“It was a very productive conversation,” Kirby said Monday. “My understanding is that the judges listened to us and they are addressing those concerns.”
Kirby said he is more content since that meeting, and as he did following a board budget meeting a couple weeks ago, offered his apologies to Thagard and Parsons for any misunderstanding that arose from his previous comments. He said he knew judicial officials do everything they can to be frugal and his comments weren’t meant to state otherwise.
“Having nearly half a million dollars added to the debt service permanently gave me a sinking feeling in my stomach, so I made some comments during that budget session about having second thoughts about if there could be some other things done to have avoided that half-million dollars,” Kirby remarked. “I was just thinking aloud that if there was anything possible that could have been done I would have hoped that we would have done that to avoid that huge amount of money.”
Kirby said he, for one, is thankful for more secure courtws and already feels safer just one week into the new measures.
“Everybody does feel a great deal of security and feels much better off,” he said. “It went very well.”
Strickland visited the main courthouse last Wednesday and said he heard from several people who were surprised at how easy the transition was going,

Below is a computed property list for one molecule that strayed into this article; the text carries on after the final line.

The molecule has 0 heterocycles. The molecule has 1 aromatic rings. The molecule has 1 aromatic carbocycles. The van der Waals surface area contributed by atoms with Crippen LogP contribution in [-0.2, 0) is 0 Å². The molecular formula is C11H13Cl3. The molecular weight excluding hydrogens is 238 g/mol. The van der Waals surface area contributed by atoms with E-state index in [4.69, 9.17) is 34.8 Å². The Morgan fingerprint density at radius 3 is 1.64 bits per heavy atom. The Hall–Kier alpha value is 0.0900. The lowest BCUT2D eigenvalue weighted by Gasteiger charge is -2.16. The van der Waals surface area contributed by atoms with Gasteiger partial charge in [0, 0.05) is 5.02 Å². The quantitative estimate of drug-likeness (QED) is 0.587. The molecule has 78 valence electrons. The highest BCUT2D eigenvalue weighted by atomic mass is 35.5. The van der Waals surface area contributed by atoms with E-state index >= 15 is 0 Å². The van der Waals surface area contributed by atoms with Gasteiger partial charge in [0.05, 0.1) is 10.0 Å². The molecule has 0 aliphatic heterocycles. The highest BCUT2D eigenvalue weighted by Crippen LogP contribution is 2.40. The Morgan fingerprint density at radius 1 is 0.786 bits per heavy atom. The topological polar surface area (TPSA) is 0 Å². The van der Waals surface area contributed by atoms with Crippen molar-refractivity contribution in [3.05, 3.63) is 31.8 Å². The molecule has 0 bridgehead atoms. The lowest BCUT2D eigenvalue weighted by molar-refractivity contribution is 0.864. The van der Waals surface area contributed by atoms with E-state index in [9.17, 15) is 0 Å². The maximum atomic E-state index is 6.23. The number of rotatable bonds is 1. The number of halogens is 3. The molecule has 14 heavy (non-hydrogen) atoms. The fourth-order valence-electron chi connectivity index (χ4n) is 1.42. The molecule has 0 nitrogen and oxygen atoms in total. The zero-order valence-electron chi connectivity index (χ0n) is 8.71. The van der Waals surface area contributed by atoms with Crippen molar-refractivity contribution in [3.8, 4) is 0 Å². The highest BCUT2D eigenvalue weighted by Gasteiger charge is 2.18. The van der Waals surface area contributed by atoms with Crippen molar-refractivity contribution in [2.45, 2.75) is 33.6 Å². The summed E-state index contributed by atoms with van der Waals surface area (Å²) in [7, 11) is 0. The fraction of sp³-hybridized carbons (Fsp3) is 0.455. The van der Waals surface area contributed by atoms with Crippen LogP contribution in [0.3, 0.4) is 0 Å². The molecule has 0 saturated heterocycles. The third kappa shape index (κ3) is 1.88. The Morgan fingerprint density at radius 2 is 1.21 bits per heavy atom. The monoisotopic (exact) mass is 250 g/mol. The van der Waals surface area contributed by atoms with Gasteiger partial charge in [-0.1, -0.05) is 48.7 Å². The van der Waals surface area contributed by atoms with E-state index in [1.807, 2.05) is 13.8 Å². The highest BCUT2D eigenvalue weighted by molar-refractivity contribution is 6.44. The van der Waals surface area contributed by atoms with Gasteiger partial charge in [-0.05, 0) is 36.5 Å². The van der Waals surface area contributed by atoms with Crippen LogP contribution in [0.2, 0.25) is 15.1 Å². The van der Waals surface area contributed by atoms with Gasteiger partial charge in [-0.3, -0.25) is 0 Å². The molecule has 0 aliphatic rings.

“They commented that it was unbelievable as to how smooth it went, not a hitch,” he said. “I could say it went as planned, but it was better than that. It went better than any of us could have recognized.”
Parsons agreed, saying he had about a dozen people stop him in the last month and a half to specifically offer their thanks for what he and the county were doing.
“Most of those people had at some point in time been through family court or a very heated civil dispute. People just walk up and say ‘thank you for what you’re doing.’ I commend this Board of Commissioners. I made the comment before: you inherited this, you didn’t ask for this, but you have now acted and you’ve acted with foresight and swiftly,” the judge said. “I thank you on behalf of the people of Sampson County.”
Chris Berendt can be reached at 910-592-8137 ext. 121 or via email at firstname.lastname@example.org.